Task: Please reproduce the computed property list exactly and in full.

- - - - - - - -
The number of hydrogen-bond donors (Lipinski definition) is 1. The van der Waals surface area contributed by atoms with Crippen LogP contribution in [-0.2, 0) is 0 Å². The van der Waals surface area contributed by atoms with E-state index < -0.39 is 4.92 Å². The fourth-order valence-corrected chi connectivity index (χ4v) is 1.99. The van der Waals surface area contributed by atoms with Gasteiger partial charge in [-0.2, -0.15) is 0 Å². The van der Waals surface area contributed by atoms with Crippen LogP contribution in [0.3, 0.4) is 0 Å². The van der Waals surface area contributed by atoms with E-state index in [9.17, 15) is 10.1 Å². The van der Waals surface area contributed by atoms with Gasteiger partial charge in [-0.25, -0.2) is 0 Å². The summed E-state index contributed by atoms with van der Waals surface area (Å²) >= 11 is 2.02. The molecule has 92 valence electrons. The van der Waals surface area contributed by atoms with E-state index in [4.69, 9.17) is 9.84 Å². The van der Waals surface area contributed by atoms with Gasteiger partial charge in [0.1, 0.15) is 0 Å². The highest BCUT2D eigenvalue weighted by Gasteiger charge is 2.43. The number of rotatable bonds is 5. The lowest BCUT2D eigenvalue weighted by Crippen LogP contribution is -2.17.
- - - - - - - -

The number of hydrogen-bond donors (Lipinski definition) is 1. The van der Waals surface area contributed by atoms with Crippen LogP contribution in [-0.2, 0) is 0 Å². The van der Waals surface area contributed by atoms with E-state index < -0.39 is 4.92 Å². The fourth-order valence-corrected chi connectivity index (χ4v) is 1.99. The van der Waals surface area contributed by atoms with Gasteiger partial charge in [-0.2, -0.15) is 0 Å². The van der Waals surface area contributed by atoms with Crippen LogP contribution in [0.3, 0.4) is 0 Å². The van der Waals surface area contributed by atoms with E-state index in [9.17, 15) is 10.1 Å². The van der Waals surface area contributed by atoms with Gasteiger partial charge in [-0.25, -0.2) is 0 Å². The summed E-state index contributed by atoms with van der Waals surface area (Å²) >= 11 is 2.02. The molecule has 92 valence electrons. The van der Waals surface area contributed by atoms with E-state index in [4.69, 9.17) is 9.84 Å². The van der Waals surface area contributed by atoms with Gasteiger partial charge in [0.1, 0.15) is 0 Å². The highest BCUT2D eigenvalue weighted by Gasteiger charge is 2.43. The number of rotatable bonds is 5. The lowest BCUT2D eigenvalue weighted by Crippen LogP contribution is -2.17.